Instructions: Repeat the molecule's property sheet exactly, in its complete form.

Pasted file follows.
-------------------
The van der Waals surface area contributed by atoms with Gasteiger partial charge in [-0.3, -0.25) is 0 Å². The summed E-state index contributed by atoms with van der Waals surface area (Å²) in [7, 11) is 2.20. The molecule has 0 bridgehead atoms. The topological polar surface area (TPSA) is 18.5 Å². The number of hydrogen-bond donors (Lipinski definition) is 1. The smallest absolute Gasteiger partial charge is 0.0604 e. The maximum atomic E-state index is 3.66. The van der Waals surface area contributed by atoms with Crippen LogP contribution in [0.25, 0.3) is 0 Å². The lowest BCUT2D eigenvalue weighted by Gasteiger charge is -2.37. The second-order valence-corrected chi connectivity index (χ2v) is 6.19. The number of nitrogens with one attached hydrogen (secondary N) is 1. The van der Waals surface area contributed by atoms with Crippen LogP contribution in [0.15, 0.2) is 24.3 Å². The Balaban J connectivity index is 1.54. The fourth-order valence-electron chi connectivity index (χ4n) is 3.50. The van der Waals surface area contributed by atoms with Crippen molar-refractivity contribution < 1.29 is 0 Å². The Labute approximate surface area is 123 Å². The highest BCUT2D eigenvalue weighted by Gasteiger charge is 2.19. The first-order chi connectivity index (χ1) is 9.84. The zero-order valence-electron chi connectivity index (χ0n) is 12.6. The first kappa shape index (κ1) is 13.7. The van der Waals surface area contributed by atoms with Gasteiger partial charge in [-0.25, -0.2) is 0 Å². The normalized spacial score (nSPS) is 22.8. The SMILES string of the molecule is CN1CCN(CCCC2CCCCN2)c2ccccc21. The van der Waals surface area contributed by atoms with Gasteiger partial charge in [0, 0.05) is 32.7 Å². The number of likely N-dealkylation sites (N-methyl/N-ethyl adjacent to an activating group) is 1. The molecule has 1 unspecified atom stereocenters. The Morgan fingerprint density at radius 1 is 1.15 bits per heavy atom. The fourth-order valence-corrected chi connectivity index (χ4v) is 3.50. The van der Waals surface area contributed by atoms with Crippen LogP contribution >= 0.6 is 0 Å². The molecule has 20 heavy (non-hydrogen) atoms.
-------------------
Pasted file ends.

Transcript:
The van der Waals surface area contributed by atoms with Gasteiger partial charge in [-0.3, -0.25) is 0 Å². The summed E-state index contributed by atoms with van der Waals surface area (Å²) in [7, 11) is 2.20. The molecule has 0 bridgehead atoms. The topological polar surface area (TPSA) is 18.5 Å². The number of hydrogen-bond donors (Lipinski definition) is 1. The smallest absolute Gasteiger partial charge is 0.0604 e. The maximum atomic E-state index is 3.66. The van der Waals surface area contributed by atoms with Crippen LogP contribution in [0.25, 0.3) is 0 Å². The lowest BCUT2D eigenvalue weighted by Gasteiger charge is -2.37. The second-order valence-corrected chi connectivity index (χ2v) is 6.19. The number of nitrogens with one attached hydrogen (secondary N) is 1. The van der Waals surface area contributed by atoms with Crippen LogP contribution in [0.15, 0.2) is 24.3 Å². The Balaban J connectivity index is 1.54. The fourth-order valence-electron chi connectivity index (χ4n) is 3.50. The van der Waals surface area contributed by atoms with Crippen molar-refractivity contribution < 1.29 is 0 Å². The Labute approximate surface area is 123 Å². The highest BCUT2D eigenvalue weighted by Gasteiger charge is 2.19. The first-order chi connectivity index (χ1) is 9.84. The zero-order valence-electron chi connectivity index (χ0n) is 12.6. The first kappa shape index (κ1) is 13.7. The van der Waals surface area contributed by atoms with Gasteiger partial charge in [-0.25, -0.2) is 0 Å². The normalized spacial score (nSPS) is 22.8. The SMILES string of the molecule is CN1CCN(CCCC2CCCCN2)c2ccccc21. The van der Waals surface area contributed by atoms with Gasteiger partial charge in [0, 0.05) is 32.7 Å². The number of likely N-dealkylation sites (N-methyl/N-ethyl adjacent to an activating group) is 1. The molecule has 1 unspecified atom stereocenters. The Morgan fingerprint density at radius 1 is 1.15 bits per heavy atom. The fourth-order valence-corrected chi connectivity index (χ4v) is 3.50. The van der Waals surface area contributed by atoms with Crippen LogP contribution >= 0.6 is 0 Å². The molecule has 20 heavy (non-hydrogen) atoms.